I was chilling out in front of the tv with a glass of wine on Saturday night when the phone rang. I saw it was my daughter, in Preston - or at least, that's where she lives so I assumed that was where she was. But it was late, almost 11. A crisis, I wondered as I answered, trying to prepare myself... "You're ok, Mum?" she said, almost before I could say a word. And then I knew it had happened again. So I heard about the London Bridge terrorist attack via the news she was watching 250 miles away.…
The pedestrian subway running beneath Archway Road, between Despard Road and Pauntley Street, will be closed when the gyratory is redeveloped this year and replaced with a surface level crossing. Perhaps people feel safer crossing the road above ground but I have never found this subway intimidating and haven't heard of any 'incidents' occurring in it.
There is a certain fascination with London's underground spaces and as this one is shortly to be gone I decided to document it before it closed.…
Last year I photographed all the streets in my home postcode - N19 - and intended to blog about them as I went. Although I finished the photography side of the project the blog lagged behind. Now I have a bit more time, I'm intending to catch up with it. To those of you who have followed this so far, thanks for your patience in waiting for the next episode. I'll try not to be so erratic in posting from now on. (Sounds a bit like a New Year resolution but half of the year has almost passed already!)
Saturday 3 May 2014
I had to go to the sorting office on Hornsey Road to pick up a package and decided to snap up a few streets along the way.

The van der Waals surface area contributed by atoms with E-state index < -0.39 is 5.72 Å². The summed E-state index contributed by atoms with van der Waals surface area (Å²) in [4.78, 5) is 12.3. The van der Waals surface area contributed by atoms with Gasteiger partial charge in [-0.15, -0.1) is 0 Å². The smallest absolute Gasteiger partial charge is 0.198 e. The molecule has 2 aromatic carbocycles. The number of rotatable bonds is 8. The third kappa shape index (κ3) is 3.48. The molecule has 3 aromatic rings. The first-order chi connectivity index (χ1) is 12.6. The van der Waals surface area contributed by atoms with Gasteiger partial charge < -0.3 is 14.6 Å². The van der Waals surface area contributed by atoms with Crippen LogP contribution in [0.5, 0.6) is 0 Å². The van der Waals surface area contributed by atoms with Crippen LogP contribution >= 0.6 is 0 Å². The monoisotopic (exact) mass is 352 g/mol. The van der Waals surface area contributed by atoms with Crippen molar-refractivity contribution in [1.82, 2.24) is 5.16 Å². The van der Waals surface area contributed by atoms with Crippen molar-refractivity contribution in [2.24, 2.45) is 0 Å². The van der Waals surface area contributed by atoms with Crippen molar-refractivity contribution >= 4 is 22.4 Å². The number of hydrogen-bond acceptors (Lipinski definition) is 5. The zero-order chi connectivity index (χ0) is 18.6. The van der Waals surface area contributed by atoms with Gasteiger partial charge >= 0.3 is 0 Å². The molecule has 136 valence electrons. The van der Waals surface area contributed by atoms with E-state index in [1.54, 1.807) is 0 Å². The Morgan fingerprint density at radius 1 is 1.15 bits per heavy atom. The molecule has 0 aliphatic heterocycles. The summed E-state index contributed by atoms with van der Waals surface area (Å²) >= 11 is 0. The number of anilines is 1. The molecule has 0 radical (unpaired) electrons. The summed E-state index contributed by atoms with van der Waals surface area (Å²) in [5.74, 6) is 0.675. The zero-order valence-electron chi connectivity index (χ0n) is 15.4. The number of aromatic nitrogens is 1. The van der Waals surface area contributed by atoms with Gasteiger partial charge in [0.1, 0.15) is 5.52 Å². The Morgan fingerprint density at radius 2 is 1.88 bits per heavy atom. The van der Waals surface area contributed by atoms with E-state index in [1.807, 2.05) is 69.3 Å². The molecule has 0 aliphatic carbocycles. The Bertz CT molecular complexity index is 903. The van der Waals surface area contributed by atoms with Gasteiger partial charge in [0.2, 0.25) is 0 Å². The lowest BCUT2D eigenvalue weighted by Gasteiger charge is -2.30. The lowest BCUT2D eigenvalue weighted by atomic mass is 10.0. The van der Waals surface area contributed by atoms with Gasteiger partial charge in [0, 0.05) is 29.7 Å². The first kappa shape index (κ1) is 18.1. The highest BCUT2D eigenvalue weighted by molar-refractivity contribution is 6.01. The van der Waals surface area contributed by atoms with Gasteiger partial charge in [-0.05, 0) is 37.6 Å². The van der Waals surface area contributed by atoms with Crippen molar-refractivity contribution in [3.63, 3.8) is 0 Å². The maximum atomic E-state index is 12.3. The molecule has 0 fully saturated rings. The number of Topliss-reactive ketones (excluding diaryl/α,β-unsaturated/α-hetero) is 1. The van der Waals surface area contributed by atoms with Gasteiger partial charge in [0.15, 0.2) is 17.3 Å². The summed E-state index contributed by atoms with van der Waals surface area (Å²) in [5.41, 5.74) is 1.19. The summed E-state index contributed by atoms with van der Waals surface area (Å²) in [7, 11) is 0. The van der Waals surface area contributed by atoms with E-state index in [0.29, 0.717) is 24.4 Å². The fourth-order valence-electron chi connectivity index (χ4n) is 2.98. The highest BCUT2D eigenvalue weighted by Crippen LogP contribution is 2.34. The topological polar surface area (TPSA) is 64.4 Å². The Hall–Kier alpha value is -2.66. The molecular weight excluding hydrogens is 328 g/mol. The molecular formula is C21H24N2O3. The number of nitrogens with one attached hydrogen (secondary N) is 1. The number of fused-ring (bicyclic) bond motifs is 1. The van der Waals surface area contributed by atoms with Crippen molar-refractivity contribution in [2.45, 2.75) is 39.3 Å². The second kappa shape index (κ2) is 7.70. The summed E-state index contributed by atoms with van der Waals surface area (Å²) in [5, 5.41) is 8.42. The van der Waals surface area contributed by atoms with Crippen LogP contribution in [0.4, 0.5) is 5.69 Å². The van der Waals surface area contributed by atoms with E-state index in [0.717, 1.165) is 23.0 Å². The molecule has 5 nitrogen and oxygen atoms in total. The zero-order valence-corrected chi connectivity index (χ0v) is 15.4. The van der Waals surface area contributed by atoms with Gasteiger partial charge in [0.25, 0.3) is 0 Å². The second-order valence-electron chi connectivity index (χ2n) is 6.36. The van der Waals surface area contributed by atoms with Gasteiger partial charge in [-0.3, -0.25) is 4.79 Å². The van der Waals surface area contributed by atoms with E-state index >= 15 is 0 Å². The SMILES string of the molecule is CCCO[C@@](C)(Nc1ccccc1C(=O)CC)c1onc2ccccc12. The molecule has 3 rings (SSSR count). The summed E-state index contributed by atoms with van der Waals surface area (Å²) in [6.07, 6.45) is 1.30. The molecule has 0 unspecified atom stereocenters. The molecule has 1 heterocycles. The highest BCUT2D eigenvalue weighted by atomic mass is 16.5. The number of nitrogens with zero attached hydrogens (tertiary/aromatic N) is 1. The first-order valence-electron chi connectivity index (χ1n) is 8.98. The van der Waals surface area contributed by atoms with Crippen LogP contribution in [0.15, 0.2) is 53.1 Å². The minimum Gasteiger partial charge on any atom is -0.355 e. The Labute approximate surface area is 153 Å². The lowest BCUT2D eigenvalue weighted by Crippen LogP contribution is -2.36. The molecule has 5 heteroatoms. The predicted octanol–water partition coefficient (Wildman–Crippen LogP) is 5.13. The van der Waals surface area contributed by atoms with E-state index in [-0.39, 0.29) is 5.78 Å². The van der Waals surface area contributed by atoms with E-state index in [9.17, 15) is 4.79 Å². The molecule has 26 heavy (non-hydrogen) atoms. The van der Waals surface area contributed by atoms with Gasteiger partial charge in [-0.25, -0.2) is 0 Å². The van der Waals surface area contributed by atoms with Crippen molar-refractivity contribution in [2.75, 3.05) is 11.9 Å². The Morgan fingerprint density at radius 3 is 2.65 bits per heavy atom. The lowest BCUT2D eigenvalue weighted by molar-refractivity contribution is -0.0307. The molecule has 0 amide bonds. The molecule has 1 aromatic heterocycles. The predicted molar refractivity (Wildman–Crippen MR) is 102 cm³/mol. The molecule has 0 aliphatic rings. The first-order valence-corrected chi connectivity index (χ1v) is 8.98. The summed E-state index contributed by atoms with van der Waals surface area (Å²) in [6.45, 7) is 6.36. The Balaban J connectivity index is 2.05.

I was 12, coming up 13 when Churchill died. We lived in Maidenhead, about 40 miles west of London. My friend’s Dad brought her up to see his lying in state. I was invited to go along with them but Mum (who was a teacher, and later a headmistress for many years) was very strict about such things and wouldn’t let me have the day off school. I thought at the time, and still think now, that you probably learn more about history by being part of it than you do by reading books and I wonder what I ac…
Chester Road is the last N19 street on the right as you go down Dartmouth Park Hill, after that right turns take you into NW5. It's very odd the way the postcodes intertwine at this point. Bramshill Gardens, the first left off Chester Road, is also NW5 whereas the next two streets on the left - Winscombe Street and Bertram Street - are both N19. Presumably the reason for this is that the latter are both cul-de-sacs meaning that their only entrance is from Chester Road (N19) but Bramshill Gardens runs through to Dartmouth Park Avenue NW5 (not to be confused with Dartmouth Park Hill, N19, where I live, although delivery drivers and mini-cabs often seem to). To add to the confusion, there's also a Dartmouth Park Road but that's NW5 as well.
The area between Dartmouth Park Hill and Chester Road is known as Highgate New Town, although it's not all new and neither is it a town. As it's just across the road from me, it was a convenient area to pop out and photograph one evening.
A few days off work over Easter gave me a bit of time to catch up with various tasks and continue my explorations of N19. I started off with the intention of photographing a few streets on my way to the picture framers in Holloway Road but one thing led to another and I ended up taking in 14 streets. Here are the first five.
Archway town centre was decimated in the '60s by the creation of the gyratory; a giant one-way system that swept all traffic coming south from either Highgate Hill or Archway Road around the back of the Methodist Hall and along the end of St John's Way to join Holloway Road and all traffic going north from Holloway Road starting off by going up Highgate Hill and then being diverted right along a newly created road north of the pub if it ultimately wanted to go up Archway Road.